The recent decline in U.S. housing starts has reversed the relationship between the supply of and demand for structural wood panels (plywood and oriented strand board) and other engineered wood products. It has yielded extremely good bargains for those products. This includes engineered wood pallets, often used in international shipping.
The structural wood panel composite price in October was $260 per thousand square feet, the lowest since April 2003, according to data compiled by Eugene, Oregon-based, Random Lengths Publications, Inc. The composite price through the first 10 months of 2006 down more than 20% from the 2005 yearly average and down almost 30% from 2004.
“Structural engineered wood products are clearly a great value,” said Dennis Hardman, president of APA—The Engineered Wood Association, Tacoma, Wash. “The soft housing market has had a major moderating effect on demand for the products, and the market has adjusted accordingly.”
More than half of U.S. and Canadian structural wood panel production is consumed by new residential construction. According to APA’s latest forecast, U.S. housing starts this year are expected to total 1.87 million, down almost 10% from starts in 2005, the second highest recorded.
At the peak of the housing market boom in 2004 and 2005, the structural wood panel industry operated at nearly full capacity in attempt to meet record market demand. With the housing market now substantially cooled, the forecast is for the industry to operate at closer to 90% of capacity, which is near its historical average.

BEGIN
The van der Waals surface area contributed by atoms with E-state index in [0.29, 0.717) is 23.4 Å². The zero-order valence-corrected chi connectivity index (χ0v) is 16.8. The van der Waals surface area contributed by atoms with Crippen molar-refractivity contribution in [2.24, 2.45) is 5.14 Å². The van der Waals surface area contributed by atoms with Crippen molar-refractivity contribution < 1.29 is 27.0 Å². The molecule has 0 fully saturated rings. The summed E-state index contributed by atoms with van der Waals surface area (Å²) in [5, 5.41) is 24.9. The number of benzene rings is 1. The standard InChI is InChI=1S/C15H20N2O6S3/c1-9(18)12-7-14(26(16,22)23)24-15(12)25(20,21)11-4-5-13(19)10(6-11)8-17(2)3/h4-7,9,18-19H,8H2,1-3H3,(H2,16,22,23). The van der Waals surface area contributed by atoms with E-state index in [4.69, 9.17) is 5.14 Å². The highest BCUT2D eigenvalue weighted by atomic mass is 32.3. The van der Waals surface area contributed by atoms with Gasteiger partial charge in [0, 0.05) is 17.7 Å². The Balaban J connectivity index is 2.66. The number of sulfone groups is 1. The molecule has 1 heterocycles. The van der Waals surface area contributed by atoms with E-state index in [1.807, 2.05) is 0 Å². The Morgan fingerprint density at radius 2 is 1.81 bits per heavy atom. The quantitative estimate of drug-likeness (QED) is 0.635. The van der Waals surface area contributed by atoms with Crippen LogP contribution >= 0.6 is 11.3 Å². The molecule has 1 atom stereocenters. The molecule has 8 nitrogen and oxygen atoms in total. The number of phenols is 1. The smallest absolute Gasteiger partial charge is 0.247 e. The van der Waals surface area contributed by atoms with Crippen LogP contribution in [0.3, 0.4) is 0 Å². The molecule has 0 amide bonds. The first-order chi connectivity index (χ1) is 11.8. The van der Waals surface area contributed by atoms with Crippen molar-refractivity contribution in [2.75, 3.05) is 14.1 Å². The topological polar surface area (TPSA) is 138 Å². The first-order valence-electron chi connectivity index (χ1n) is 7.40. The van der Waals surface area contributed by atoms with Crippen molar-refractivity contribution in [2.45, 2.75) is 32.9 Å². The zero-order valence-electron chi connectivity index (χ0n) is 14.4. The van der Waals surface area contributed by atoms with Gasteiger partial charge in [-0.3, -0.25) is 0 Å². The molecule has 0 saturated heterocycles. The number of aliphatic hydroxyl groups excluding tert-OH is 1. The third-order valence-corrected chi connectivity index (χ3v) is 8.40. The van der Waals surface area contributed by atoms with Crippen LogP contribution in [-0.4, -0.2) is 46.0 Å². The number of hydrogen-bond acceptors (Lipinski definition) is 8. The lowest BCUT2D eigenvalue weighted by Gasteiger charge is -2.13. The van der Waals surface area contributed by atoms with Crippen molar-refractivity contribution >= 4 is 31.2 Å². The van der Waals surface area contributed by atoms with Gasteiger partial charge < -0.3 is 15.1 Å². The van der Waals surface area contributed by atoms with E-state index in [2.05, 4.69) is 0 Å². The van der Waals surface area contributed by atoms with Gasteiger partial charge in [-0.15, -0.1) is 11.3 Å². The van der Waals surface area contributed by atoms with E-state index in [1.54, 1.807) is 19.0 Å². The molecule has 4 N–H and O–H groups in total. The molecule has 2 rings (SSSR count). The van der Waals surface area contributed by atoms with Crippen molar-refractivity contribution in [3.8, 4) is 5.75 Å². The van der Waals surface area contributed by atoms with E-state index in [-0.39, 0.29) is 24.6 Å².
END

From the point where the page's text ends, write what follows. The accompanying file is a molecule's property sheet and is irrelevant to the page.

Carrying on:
As a trade association operating in strict accordance with antitrust regulations, APA cannot and does not forecast future prices, Hardman emphasized. However, he said, “like all commodity markets, engineered wood product price fluctuations are a function of constantly changing supply and demand.”
That changed relationship during the recent past has produced a favorable value proposition for residential builders and for users and specifiers of the products in the industry’s other major markets, such as industrial applications, Hardman said.
Source: APA—Engineered Wood Association